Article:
Flipboard, a social sharing site and news aggregator, has reset millions of user passwords after hackers gained access to its systems several times over a nine-month period. The company confirmed in a notice Tuesday that the hacks took place between June 2, 2018 and March 23, 2019 and a second time on April 21-22, 2019, but the intrusions were only detected a day later, on April 23. Hackers stole usernames, email addresses, passwords and account tokens for third-party services. According to the notice, “not all” Flipboard users’ account data were involved in the breaches, but the company declined to say how many users were affected. Flipboard has about 150 million monthly users. Although the passwords were unreadable, Flipboard said passwords prior to March 14, 2012 were scrambled using the older, weak hashing SHA-1 algorithm. Any passwords changed after are scrambled using a much stronger algorithm that makes it far more difficult to reveal in a usable format. The hacks also exposed account tokens, which gives Flipboard access to data from accounts on other services, like Facebook, Google and Samsung.
Ben Goodman, VP of Global Strategy and Innovation at ForgeRock:
“Data theft and cyber-attacks represent the number four and five global risks facing organizations across every vertical according to the World Economic Forum’s 2019 Global Risks Report. That being said, companies must be more prepared to defend user data from malicious outsiders, or suffer the consequences of lawsuits, sanctions from data privacy laws, decreased user trust, tarnished brand reputation, damaged investor relations and more. In fact, First American Title Company has already had a nationwide class action lawsuit filed against it after it failed to secure 885 million records of customer data last week.
Unfortunately, the fact that Flipboard was breached for at least nine months is not that uncommon as companies can go for years before learning about unauthorized access. Users that received a notice about the breach from Flipboard should immediately change their login credentials across all accounts that use the same email, username and/or passwords to prevent the success of potential credential stuffing attacks.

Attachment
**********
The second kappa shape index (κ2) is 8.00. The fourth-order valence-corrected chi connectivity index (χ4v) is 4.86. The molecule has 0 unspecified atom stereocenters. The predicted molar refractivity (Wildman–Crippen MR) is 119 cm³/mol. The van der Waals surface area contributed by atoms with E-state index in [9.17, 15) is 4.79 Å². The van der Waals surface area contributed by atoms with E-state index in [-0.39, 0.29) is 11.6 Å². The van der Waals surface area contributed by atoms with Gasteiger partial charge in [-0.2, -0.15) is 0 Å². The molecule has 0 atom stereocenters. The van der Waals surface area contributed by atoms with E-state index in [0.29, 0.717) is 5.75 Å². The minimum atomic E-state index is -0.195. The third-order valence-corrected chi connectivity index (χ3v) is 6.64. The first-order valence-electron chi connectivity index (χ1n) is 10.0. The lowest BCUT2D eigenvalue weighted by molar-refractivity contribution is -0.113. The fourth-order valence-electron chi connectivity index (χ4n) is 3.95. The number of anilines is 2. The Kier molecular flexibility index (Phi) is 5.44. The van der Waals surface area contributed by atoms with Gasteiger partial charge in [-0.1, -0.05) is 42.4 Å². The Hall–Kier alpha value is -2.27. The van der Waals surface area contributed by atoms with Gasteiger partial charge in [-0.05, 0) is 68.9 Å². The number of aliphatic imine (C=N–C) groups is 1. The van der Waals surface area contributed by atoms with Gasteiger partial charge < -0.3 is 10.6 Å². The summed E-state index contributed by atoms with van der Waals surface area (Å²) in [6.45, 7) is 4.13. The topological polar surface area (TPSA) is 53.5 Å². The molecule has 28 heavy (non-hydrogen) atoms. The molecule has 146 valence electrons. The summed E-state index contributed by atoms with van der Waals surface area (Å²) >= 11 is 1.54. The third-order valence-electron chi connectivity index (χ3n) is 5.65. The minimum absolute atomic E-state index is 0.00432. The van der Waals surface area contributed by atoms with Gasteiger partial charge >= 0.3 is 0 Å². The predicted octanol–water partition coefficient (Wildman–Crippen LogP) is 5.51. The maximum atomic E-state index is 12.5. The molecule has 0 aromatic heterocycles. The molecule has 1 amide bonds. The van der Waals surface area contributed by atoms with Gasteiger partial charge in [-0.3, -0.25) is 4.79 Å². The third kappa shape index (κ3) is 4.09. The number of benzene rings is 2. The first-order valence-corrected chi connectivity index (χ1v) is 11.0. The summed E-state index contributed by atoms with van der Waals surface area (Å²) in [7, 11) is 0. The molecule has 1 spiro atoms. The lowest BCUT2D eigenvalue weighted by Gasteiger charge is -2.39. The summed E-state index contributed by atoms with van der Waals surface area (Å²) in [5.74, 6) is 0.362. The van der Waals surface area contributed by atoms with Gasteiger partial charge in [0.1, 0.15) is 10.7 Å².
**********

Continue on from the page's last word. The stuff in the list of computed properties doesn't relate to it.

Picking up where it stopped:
Organizations like Flipboard that rely heavily on improving user experience are tasked with striking the right balance between security and customer choice to deliver the most secure and meaningful experience across all digital touch-points. Solutions leveraging intelligent contextual authentication can assist these organizations by allowing them to utilize device, contextual and behavioral analytics, user choice and risk-based factors as authentication while maintaining compliance. This allows for increased user adoption rates and improves the customer experience all while redirecting suspicious users for further monitoring.”
Terry Ray, SVP at Imperva:
“Organisations that want or need to collect private data on individuals must accept the responsibility for protecting that data. When housing data in a cloud environment, businesses often unintentionally leave databases vulnerable and these back to back breaches highlight how modern data repositories have created a fundamental conflict in businesses.
“Modern data repositories can often provide cost savings, business intelligence, information sharing and increased technology scale, yet they also introduce complexities and requirements which often require advanced enablement of technical staff before their use. It is yet another area in which technology and business needs are outpacing the expertise of technical staff, and this discrepancy is leading to simple security mistakes that simply shouldn’t happen.